1 Better is a poor person who walks in his integrity
than one who is crooked in speech and is a fool.
22 What is desired in a man is kindness,
And a poor man is better than a liar.
In 1989, sweet song filled with nostalgic reminiscences of a simple life growing up in the rural American south was recorded and released by the country music group Alabama. Titled “High Cotton” it was penned by songwriters Scott Anders and Roger Murrah, two giants of the music industry. Murrah was known for other hit songs he’d written for country music legends such as Ronnie Milsap, Barbara Mandrell, and the Oak Ridge Boys.
The simple rhythms of Alabama’s guitar and fiddle sound, their Friday-night-just-got-off-work look, along with the twang of voices of Randy Owen, Ted Gentry and Jeff Cook evoked memories of the simple but noble life of the hard working poor. Lyrics such as these pulled the heartstrings of America, quickly bringing it to number one in the Hot Country Singles chart:
We didn't know the times were lean,
Round our house the grass was green,
It didn't seem like things were all that bad,
I bet we walked a thousand miles,
Choppin' cotton and pushin’ plows,
And learnin' how to give it all we had.
Being young at the time, the singer is unaware of any hardship, only hard work and honest happiness. It is only as he reaches adulthood that he realizes the physical and mental toll that such a life was taking on his parents. They provided as best they can, and in the midst of suffering, there was love:
As Life went on and years went by,
I saw the light in daddy's eye,
And felt the love in mamma's hands,
They kept us warm and kept us fed,
Taught us how to look ahead,
Now lookin' back I understand.
[Check out the official music video HERE]
Songs like this tugged at the heartstrings: the poor may have it hard, but at least they are honest. The band members of Alabama grew up in the rural south and knew just such a life, and even in their own music career. After struggling into young adulthood, they attempted to break into the music scene many times, finally getting their big break in the late 1970’s. “High Cotton” came after ten years and over 20 number one hits.
They may have grown up in simple poverty, but they were happy. It is easy to get the impression that they were happy because they were poor. Or at least that, looking back after a decade fame, the once-poor country boys remembered a happier time without all of the trappings of stardom.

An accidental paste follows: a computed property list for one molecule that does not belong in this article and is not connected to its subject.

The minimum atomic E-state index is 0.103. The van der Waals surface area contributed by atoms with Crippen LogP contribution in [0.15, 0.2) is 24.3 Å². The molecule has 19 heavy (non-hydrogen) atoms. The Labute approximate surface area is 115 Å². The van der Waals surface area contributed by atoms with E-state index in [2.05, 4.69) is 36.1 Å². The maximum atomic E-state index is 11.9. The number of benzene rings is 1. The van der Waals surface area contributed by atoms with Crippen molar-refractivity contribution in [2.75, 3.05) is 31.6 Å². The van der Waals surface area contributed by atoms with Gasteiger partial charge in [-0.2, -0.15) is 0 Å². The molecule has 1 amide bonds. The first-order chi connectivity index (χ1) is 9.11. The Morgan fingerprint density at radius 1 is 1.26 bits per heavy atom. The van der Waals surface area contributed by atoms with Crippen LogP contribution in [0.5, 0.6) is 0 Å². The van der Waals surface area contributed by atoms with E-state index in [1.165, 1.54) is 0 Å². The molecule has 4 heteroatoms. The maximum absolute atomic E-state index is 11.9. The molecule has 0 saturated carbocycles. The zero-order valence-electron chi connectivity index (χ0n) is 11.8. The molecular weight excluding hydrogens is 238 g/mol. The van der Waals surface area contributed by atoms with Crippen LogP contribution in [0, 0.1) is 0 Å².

Solomon makes such a comparison in Proverbs, chapter 19. Once again he is making moral comparisons, but it comes with a warning–and an encouragement–for you and I:
1 Better is a poor person who walks in his integrity
than one who is crooked in speech and is a fool.–Proverbs 19:1
Poverty has many causes, and rarely is a person “poor” without the confluence of a number of these causes in their life. Among the most common are substance abuse, mental health issues, emotional trauma, sexual abuse, and being a victim of crime. Whether by foolishness or injustice, being poor nearly always comes with a stigma attached.
Solomon is reminding you in verse 1 that not all poverty is shameful, and in fact some who are poor can be wise, and even bear a blameless moral character.
It is easy to encounter the poor and make a quick judgment as to the cause of their hardship. We can jump to laziness, lack of self-control, and even a heart bent on evil–and in many cases may be correct. Here in the modern west, our cities and even our small towns are witnessing a growing number of homeless and “street people.” Tent cities can spring up overnight in city parks or wooded areas, and many homeless actually “couch surf,” traveling from house to house to crash with friends until the welcome is worn out.
But there are many innocent caught up in poverty too–and not just hard-working cotton farmers, miners or factory workers. Divorce can ravage a family, leaving children or a broken-hearted spouse to fend for themselves. A rebellious, misdemeanoring teen soon becomes a career criminal–or at the very best can have trouble getting or keeping a job with a jail record on his background check.
You may be forced to make a judgement call on whether or not to help someone in poverty, based on their circumstances–but you can never see what is truly in their heart. It is only when you get to know someone as a person, and not just a “poor person” that you can see if they have the integrity Solomon acknowledges.
Verse 1 is typical of many of the “better than” or “better is” proverbs of Solomon. This is the Hebrew טוֹב־ (“tob”), and it sets up a sharp contrast in two different ways of living. In the first verset, it describes a life that may be one of physical poverty, but spiritual richness. This wealth comes from fearing God, and following the path of His righteousness.
At this point, as you think about this modern western culture, your gut reaction as a Christian may be one that feels such a comparison is shallow or even useless. You can be conditioned by the therapeutic age in which we live to feel that “spiritual wealth" may be all well and good for Bible study and a sermon, but real help–true help–for a needy person comes by receiving shelter or financial support.
“Thoughts and prayers won’t cut it,” shout the inhabitants of social media, or a grandstanding politician proposing a relief bill, “we need action!” Solomon is not discounting the need for physical or emotional health as much as he is looking beyond all of this to the state of the poor person’s heart. In this age of action and activism, people–even Christians–can place physical needs over those of the soul.
Back to verse 1: Solomon compares the poor man with integrity with “one who is crooked in speech.” In other words, a poor man who tells the truth is better than a liar and a fool.
It is implied that the “lying fool” may be rich, but for someone living in poverty, a person who is simply “not poor” can be lightyears ahead of them in terms of safety and security.